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Iran nuclear deadlock hard to break up
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EU foreign policy chief Javier Solana, listens to a journalist's question at a news conference at residency of German's Ambassador in Tehran on Saturday June 14, 2008.(Xinhua Photo)

The stalemate surrounding Iran's nuclear issue seems to remain hard to break up although an updated package of incentives offered by six major world powers Britain, China, France, Germany, Russia and the United States was handed over to Iranian officials by EU foreign policy chief Javier Solana on Saturday.

New package of incentives

The new package based on the proposals presented to Iran in June 2006 was given to reporters after a news conference Saturday afternoon in Tehran which still calls for suspension of enrichment-related and reprocessing activities of Iran in order to start negotiations.

Iran's semi-official Mehr News Agency said that no fresh points appeared in the new package which just replaced the direct requirement for enrichment halt by demanding implement of UN Security Council Resolution 1803.

In the package, six major powers stated their readiness to treat Iran's nuclear program in the same manner as that of any Non-nuclear Weapon State Party to the Non-Proliferation Treaty (NPT) once international confidence in the exclusively peaceful nature of Iran's nuclear program is restored, what local analyst called a "play of words".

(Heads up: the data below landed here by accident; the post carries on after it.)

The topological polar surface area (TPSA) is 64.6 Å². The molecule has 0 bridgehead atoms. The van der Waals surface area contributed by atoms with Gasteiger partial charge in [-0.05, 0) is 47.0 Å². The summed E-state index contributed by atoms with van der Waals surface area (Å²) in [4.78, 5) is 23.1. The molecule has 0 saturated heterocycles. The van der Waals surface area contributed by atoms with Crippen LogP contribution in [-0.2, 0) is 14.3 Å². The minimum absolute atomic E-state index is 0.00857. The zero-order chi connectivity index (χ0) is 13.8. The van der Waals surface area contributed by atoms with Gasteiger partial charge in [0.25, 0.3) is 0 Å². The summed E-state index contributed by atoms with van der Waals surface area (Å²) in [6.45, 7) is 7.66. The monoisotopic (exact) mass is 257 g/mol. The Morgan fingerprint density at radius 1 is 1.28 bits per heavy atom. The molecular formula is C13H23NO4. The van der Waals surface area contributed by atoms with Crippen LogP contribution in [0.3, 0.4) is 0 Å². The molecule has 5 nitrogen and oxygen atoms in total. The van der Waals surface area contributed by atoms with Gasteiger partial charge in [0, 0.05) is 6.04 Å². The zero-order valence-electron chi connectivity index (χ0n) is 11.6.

The package presented possible cooperation between the two sides in nuclear energy such as provision of technological and financial assistance necessary for Iran's peaceful use of nuclear energy and support for the resumption of technical cooperation projects in Iran by the International Atomic Energy Agency (IAEA).

Other economic cooperation also mentioned in the package, including some possible removal of restrictions such as exporting aircraft to Iran and improving Iran's access to the international economy.

Local analysts said that the Islamic Republic will not be interested in negotiations at various levels with the EU, which does not want to drop the demand for suspension of uranium enrichment from its discussions with Tehran.

Nuclear affairs analyst Alireza Akbari argues that suspending uranium enrichment will not resolve the long-running standoff between the West and Tehran, saying that the Western powers' insistence that enrichment be frozen is a "waste of time and energy".

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